SAN DIEGO— Unlike physical illnesses, mental illnesses are often invisible to the naked eye. There are few obvious physical characteristics that display mental illness. Perhaps the lack of physical manifestation of mental illness has contributed to its stigmatization.
In the past, those with mental illnesses were thought to be possessed by devils, and their diseases went improperly diagnosed. In the United States, those with mental illnesses were thrown into prisons before the era of insane asylums. Even in modern mental hospitals around the world, patients are routinely treated with abuse and live in inhumane conditions.
Today, individuals with mental illnesses who are able to receive proper treatment and support are in the minority. Those who live in poverty are disproportionately more likely to develop a common mental illness and they are the ones who have the most difficult times escaping the complex cycle of poverty and mental illness.
There is strong evidence that links poverty to mental disorders.
- People with the lowest socio-economic status are at an eight times greater risk in having schizophrenia.
- Highest estimated prevalence of mental disorders can be found among people with the lowest levels of education or people who are unemployed.
- In Australia, the U.K. and the U.S., four in ten people with severe mental disorders live in low-income households.
The evidence indicates that “the relationship between mental illness and poverty is cyclical: poverty increases the risk of mental disorder and having a mental disorder increases the likelihood of descending into poverty.”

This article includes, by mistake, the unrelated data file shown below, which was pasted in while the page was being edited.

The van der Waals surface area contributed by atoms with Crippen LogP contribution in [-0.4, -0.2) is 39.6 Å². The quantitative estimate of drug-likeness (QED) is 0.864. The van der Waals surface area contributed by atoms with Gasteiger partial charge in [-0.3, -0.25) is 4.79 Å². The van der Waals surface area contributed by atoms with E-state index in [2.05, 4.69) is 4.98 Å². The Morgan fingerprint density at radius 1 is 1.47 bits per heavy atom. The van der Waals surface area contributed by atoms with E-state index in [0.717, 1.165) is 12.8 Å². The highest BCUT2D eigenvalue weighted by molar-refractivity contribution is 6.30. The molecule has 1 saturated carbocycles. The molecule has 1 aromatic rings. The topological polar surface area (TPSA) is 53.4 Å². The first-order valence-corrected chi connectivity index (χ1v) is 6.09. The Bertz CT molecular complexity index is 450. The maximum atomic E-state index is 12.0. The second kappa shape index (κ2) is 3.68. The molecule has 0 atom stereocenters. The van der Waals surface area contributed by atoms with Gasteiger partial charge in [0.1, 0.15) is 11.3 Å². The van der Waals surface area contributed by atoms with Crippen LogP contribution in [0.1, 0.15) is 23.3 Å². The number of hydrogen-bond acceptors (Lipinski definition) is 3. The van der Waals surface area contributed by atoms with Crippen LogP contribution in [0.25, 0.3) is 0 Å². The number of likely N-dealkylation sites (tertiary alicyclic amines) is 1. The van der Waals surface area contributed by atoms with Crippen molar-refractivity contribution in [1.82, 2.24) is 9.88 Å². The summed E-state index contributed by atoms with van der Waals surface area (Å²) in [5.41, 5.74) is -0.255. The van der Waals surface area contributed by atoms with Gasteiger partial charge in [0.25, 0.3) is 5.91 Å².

In fact, individuals with mental and psychosocial disabilities are more vulnerable to social stigma, rape, violence and discrimination. They are prevented from participating fully in their societies and are restricted from fully exercising their political and civil rights.
Furthermore, mental illness is still seen by many as a personal weakness or a result of character flaws, and those with mental conditions are blamed for their own illnesses. Stigma prevents individuals from seeking treatment and help. But even more so than stigma, poverty can create an impenetrable blockade, leading to human suffering.
Despite their vulnerability and prevalence, people with mental health conditions (including schizophrenia, bipolar disorders, depression, anxiety, alcohol and drug use disorders, child and adolescent mental health problems, intellectual impairments and epilepsy), have largely been excluded from development work.
Though mental illness is still a taboo topic in many societies, governments have a responsibility to help people with mental illness, as they would aid other individuals who face physical illnesses and other forms of discrimination.
Addressing mental illness has many benefits for a society. Easier access to treatment for mental diseases can help individuals find and keep their employment opportunities, reduce their medical costs and enable them to break out of the cycle of poverty. Addressing the mental health of women is essential because it will not only reduce child mortality but it will improve maternal health. Around two thirds of people living with HIV/AIDs have depression, while around half of the homeless population live with a mental disease.
Addressing mental illness can be difficult but can have far reaching consequences and should not be excluded from developmental schemes and plans to fight poverty.
Sources: LSE Research, WHO: Mental Health and Development, WHO: Breaking the Vicious Cycle, WHO: Mental Health
Photo: Huffington Post